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Emerg Infect Dis. 1999 Sep-Oct; 5(5): 626–634.
PMCID: PMC2627711

Infections associated with eating seed sprouts: an international concern.

Abstract

Recent outbreaks of Salmonella and Escherichia coli O157:H7 infections associated with raw seed sprouts have occurred in several countries. Subjective evaluations indicate that pathogens can exceed 107 per gram of sprouts produced from inoculated seeds during sprout production without adversely affecting appearance. Treating seeds and sprouts with chlorinated water or other disinfectants fails to eliminate the pathogens. A comprehensive approach based on good manufacturing practices and principles of hazard analysis and critical control points can reduce the risk of sprout-associated disease. Until effective measures to prevent sprout-associated illness are identified, persons who wish to reduce their risk of foodborne illness from raw sprouts are advised not to eat them; in particular, persons at high risk for severe complications of infections with Salmonella or E. coli O157:H7, such as the elderly, children, and those with compromised immune systems, should not eat raw sprouts.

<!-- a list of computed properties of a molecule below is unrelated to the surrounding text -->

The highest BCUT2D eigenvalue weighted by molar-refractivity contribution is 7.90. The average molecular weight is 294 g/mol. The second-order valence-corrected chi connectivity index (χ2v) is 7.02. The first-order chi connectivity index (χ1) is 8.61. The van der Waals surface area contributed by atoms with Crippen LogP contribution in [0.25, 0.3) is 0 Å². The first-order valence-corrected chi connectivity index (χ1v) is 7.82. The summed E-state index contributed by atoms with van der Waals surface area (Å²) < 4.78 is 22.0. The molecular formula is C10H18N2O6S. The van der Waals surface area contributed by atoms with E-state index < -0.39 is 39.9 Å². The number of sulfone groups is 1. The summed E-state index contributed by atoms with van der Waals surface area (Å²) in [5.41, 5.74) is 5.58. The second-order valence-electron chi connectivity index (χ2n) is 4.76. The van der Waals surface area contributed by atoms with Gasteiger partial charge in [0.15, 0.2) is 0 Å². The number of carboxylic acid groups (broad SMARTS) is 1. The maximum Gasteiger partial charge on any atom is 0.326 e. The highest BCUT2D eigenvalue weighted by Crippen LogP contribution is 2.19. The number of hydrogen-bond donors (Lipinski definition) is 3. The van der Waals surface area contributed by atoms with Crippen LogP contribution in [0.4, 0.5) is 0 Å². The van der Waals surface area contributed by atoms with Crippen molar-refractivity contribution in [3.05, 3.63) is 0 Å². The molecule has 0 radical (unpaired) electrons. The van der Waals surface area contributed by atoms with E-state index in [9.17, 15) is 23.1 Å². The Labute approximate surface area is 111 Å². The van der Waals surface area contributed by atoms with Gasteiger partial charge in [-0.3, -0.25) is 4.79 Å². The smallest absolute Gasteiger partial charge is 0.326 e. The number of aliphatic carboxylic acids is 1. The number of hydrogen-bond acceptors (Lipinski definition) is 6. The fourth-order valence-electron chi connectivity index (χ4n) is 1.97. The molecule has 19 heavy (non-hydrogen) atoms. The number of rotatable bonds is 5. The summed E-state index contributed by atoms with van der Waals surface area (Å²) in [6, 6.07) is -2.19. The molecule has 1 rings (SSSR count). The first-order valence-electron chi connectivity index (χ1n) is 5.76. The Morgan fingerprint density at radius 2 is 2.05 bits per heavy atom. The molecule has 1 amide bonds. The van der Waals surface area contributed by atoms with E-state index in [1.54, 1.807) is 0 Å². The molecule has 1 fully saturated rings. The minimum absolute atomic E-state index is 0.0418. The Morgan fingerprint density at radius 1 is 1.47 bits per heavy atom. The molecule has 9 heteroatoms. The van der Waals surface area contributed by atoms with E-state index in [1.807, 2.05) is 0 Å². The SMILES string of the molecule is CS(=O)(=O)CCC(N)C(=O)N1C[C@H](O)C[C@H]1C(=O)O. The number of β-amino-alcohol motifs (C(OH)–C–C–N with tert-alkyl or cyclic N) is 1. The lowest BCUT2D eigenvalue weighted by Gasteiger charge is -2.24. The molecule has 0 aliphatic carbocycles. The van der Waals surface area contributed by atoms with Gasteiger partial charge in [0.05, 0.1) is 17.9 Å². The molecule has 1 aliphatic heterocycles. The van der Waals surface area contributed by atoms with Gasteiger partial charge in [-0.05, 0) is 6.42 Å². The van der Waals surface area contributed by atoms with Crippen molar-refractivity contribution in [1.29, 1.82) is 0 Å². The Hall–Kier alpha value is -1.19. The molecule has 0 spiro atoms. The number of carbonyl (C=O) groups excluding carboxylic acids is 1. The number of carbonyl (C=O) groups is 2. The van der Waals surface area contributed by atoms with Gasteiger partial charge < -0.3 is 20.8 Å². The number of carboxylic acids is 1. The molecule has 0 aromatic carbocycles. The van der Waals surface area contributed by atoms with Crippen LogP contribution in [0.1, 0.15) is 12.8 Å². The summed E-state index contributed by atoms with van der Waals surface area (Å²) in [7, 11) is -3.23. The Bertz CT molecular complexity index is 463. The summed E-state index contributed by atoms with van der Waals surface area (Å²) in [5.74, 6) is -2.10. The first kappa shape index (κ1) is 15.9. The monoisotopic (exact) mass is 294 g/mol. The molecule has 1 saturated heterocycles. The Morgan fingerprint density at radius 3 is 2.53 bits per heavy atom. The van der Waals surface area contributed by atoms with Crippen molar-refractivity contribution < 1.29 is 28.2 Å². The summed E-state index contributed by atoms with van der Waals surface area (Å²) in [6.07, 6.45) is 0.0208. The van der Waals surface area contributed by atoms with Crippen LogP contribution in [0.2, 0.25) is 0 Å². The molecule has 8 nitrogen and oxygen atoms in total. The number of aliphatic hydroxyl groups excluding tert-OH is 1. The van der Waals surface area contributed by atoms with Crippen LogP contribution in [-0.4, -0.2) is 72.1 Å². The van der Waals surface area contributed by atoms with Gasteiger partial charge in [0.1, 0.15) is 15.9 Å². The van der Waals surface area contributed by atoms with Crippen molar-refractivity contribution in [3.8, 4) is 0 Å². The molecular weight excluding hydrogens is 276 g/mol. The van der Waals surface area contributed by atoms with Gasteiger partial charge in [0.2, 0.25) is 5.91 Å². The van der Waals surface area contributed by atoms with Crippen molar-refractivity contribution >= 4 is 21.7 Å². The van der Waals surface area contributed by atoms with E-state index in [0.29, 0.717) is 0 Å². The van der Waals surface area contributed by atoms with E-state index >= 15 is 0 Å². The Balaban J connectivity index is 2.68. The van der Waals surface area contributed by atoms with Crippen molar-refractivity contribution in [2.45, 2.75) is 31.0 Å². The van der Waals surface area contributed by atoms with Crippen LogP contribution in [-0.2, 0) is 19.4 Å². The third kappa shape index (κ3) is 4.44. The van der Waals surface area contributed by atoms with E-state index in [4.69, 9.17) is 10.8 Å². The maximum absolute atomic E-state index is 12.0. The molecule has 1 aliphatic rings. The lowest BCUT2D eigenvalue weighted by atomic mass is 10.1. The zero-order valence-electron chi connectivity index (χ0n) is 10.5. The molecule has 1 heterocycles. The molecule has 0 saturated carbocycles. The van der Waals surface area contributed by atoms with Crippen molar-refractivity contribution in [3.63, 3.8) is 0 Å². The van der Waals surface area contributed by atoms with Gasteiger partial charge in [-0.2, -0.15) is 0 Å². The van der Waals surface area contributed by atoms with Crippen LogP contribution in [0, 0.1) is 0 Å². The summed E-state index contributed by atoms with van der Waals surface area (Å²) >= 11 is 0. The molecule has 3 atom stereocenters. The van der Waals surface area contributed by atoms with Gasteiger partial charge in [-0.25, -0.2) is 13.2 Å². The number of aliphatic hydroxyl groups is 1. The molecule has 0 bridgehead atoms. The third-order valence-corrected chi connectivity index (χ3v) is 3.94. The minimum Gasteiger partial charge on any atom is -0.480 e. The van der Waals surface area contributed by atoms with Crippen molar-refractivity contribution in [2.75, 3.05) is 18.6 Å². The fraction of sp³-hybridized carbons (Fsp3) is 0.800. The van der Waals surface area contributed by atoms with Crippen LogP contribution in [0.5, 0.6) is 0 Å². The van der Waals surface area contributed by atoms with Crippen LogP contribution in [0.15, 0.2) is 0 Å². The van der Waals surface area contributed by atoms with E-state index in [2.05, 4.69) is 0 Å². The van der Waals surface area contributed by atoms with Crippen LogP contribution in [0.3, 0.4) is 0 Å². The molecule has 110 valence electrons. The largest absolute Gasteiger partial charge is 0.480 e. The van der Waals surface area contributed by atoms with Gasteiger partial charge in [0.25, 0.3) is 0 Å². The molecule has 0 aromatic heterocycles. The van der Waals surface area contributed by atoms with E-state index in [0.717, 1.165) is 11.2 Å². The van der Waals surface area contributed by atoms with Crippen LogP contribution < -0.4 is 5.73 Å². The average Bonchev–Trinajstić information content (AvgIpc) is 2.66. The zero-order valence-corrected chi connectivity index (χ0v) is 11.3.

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Articles from Emerging Infectious Diseases are provided here courtesy of Centers for Disease Control and Prevention